In Pictures

In pictures: Political violence hits Burkina Faso

Protests to demand the removal of Burkina Faso's President Blaise Compaore turned violent in the capital Ouagadougou on Thursday.

Photographs by the BBC's Laeila Adjovi.

Image caption Many of those who gathered on the streets of the capital on Thursday were young. More than half of the country's 17 million population is under 25 and Blaise Compaore - in power for 27 years - is the only leader they have known.
Image caption As the security forces blocked the access to the parliament building and tried to contain the crowds with tear gas, some protesters built barricades on main streets and threw stones at the police.
Image caption For a while there was a tense stand-off between the two sides, but it did not last long. Gunfire was heard and MPs only just managed to escape the parliament building before it was ransacked.
Image caption “Our number is our strength,” reads the T-shirt of this protester.
Image caption Protesters also surged towards the presidential palace, and a government helicopter flying overhead fired tear gas at them, Reuters news agency reported.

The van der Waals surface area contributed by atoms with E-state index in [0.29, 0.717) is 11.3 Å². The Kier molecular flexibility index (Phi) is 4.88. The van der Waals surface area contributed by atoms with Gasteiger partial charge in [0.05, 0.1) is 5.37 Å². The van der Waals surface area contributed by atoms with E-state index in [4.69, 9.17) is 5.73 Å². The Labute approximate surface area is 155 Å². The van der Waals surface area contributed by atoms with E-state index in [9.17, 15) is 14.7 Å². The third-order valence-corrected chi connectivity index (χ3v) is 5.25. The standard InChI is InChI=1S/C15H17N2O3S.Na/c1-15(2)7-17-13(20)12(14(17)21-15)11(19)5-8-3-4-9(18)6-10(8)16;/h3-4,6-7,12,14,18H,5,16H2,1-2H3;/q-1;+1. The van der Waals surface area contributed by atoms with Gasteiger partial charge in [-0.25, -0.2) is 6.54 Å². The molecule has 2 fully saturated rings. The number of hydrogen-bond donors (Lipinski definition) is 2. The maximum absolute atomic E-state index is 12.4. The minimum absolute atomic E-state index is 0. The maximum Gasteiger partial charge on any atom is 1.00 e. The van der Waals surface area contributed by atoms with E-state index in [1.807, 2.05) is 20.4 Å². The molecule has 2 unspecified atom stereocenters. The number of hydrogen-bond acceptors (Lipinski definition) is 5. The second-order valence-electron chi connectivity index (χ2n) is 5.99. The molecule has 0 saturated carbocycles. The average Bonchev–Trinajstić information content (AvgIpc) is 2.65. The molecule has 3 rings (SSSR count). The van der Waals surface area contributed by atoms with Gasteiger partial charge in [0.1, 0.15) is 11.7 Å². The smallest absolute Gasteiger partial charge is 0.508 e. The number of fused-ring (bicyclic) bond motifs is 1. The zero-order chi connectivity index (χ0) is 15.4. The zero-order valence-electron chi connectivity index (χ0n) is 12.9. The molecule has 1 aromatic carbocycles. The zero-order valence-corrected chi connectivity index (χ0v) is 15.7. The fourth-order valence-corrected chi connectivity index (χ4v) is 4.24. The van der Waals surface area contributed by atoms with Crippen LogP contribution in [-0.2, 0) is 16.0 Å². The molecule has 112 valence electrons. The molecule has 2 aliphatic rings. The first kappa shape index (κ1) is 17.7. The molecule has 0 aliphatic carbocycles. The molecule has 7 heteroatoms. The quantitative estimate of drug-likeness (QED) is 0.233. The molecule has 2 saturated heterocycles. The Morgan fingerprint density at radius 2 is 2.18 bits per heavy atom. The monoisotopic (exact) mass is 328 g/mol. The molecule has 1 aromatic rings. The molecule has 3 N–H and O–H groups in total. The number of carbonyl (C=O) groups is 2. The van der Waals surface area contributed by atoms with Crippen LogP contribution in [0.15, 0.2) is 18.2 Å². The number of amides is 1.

Image caption Black smoke filled the air for hours near the parliament and all around Ouagadougou's city centre.
Image caption Some youngsters in the crowd proudly paraded anti-riot gear left behind by fleeing policemen. Dozens of protesters had been killed across the country by the security forces in what has been described as a "barbaric escalation of violence".
Image caption The protests forced the government to suspend Thursday's parliamentary vote on a constitutional amendment that would have lifted the limit on presidential terms so that Mr Compaore could run for office again in 2015.
Image caption Next to the parliament, the hotel where some MPs are thought to have been staying was attacked. Rooms, shops, kitchens, restaurant food and drinks were either stolen or destroyed.
Image caption By the end of Thursday the army declared a state of emergency and announced the dissolution of the government. It was the beginning of another turbulent period in Burkina Faso's recent history.

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